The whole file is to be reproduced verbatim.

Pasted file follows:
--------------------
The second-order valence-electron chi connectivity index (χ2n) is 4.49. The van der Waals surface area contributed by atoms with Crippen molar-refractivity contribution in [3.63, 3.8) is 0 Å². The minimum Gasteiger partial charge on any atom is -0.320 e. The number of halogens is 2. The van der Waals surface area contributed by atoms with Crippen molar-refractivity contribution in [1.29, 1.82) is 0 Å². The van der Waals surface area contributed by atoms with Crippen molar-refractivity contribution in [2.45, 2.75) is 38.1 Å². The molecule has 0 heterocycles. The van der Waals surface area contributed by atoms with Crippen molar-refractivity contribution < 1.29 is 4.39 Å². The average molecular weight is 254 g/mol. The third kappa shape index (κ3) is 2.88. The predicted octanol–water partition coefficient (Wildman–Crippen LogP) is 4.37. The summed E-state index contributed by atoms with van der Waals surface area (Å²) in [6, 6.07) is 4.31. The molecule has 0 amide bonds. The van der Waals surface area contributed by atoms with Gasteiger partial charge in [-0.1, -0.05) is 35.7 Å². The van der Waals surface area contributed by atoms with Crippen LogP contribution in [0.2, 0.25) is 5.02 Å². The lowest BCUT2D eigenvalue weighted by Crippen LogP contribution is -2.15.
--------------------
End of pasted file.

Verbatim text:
The second-order valence-electron chi connectivity index (χ2n) is 4.49. The van der Waals surface area contributed by atoms with Crippen molar-refractivity contribution in [3.63, 3.8) is 0 Å². The minimum Gasteiger partial charge on any atom is -0.320 e. The number of halogens is 2. The van der Waals surface area contributed by atoms with Crippen molar-refractivity contribution in [1.29, 1.82) is 0 Å². The van der Waals surface area contributed by atoms with Crippen molar-refractivity contribution in [2.45, 2.75) is 38.1 Å². The molecule has 0 heterocycles. The van der Waals surface area contributed by atoms with Crippen molar-refractivity contribution < 1.29 is 4.39 Å². The average molecular weight is 254 g/mol. The third kappa shape index (κ3) is 2.88. The predicted octanol–water partition coefficient (Wildman–Crippen LogP) is 4.37. The summed E-state index contributed by atoms with van der Waals surface area (Å²) in [6, 6.07) is 4.31. The molecule has 0 amide bonds. The van der Waals surface area contributed by atoms with Gasteiger partial charge in [-0.1, -0.05) is 35.7 Å². The van der Waals surface area contributed by atoms with Crippen LogP contribution in [0.2, 0.25) is 5.02 Å². The lowest BCUT2D eigenvalue weighted by Crippen LogP contribution is -2.15.